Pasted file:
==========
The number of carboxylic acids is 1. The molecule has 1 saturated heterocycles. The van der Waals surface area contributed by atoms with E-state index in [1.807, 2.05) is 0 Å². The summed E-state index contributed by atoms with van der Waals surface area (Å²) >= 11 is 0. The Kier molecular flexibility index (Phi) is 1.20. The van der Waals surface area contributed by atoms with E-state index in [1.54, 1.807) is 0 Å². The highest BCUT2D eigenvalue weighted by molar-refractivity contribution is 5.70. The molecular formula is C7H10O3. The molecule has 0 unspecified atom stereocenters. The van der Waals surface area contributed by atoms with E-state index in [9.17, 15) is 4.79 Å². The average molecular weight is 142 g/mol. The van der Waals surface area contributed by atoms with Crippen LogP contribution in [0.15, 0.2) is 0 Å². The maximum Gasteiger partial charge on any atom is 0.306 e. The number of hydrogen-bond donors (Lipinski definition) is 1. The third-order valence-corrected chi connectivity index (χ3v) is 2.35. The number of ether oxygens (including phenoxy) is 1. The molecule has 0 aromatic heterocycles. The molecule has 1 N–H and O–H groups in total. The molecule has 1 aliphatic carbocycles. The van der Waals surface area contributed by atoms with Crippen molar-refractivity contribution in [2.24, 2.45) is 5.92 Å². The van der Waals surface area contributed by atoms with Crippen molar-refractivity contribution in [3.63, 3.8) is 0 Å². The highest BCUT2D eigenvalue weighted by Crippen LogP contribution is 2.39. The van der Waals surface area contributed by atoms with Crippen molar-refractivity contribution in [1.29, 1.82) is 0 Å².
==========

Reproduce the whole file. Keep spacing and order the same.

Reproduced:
The number of carboxylic acids is 1. The molecule has 1 saturated heterocycles. The van der Waals surface area contributed by atoms with E-state index in [1.807, 2.05) is 0 Å². The summed E-state index contributed by atoms with van der Waals surface area (Å²) >= 11 is 0. The Kier molecular flexibility index (Phi) is 1.20. The van der Waals surface area contributed by atoms with E-state index in [1.54, 1.807) is 0 Å². The highest BCUT2D eigenvalue weighted by molar-refractivity contribution is 5.70. The molecular formula is C7H10O3. The molecule has 0 unspecified atom stereocenters. The van der Waals surface area contributed by atoms with E-state index in [9.17, 15) is 4.79 Å². The average molecular weight is 142 g/mol. The van der Waals surface area contributed by atoms with Crippen LogP contribution in [0.15, 0.2) is 0 Å². The maximum Gasteiger partial charge on any atom is 0.306 e. The number of hydrogen-bond donors (Lipinski definition) is 1. The third-order valence-corrected chi connectivity index (χ3v) is 2.35. The number of ether oxygens (including phenoxy) is 1. The molecule has 0 aromatic heterocycles. The molecule has 1 N–H and O–H groups in total. The molecule has 1 aliphatic carbocycles. The van der Waals surface area contributed by atoms with Crippen molar-refractivity contribution in [2.24, 2.45) is 5.92 Å². The van der Waals surface area contributed by atoms with Crippen molar-refractivity contribution in [3.63, 3.8) is 0 Å². The highest BCUT2D eigenvalue weighted by Crippen LogP contribution is 2.39. The van der Waals surface area contributed by atoms with Crippen molar-refractivity contribution in [1.29, 1.82) is 0 Å².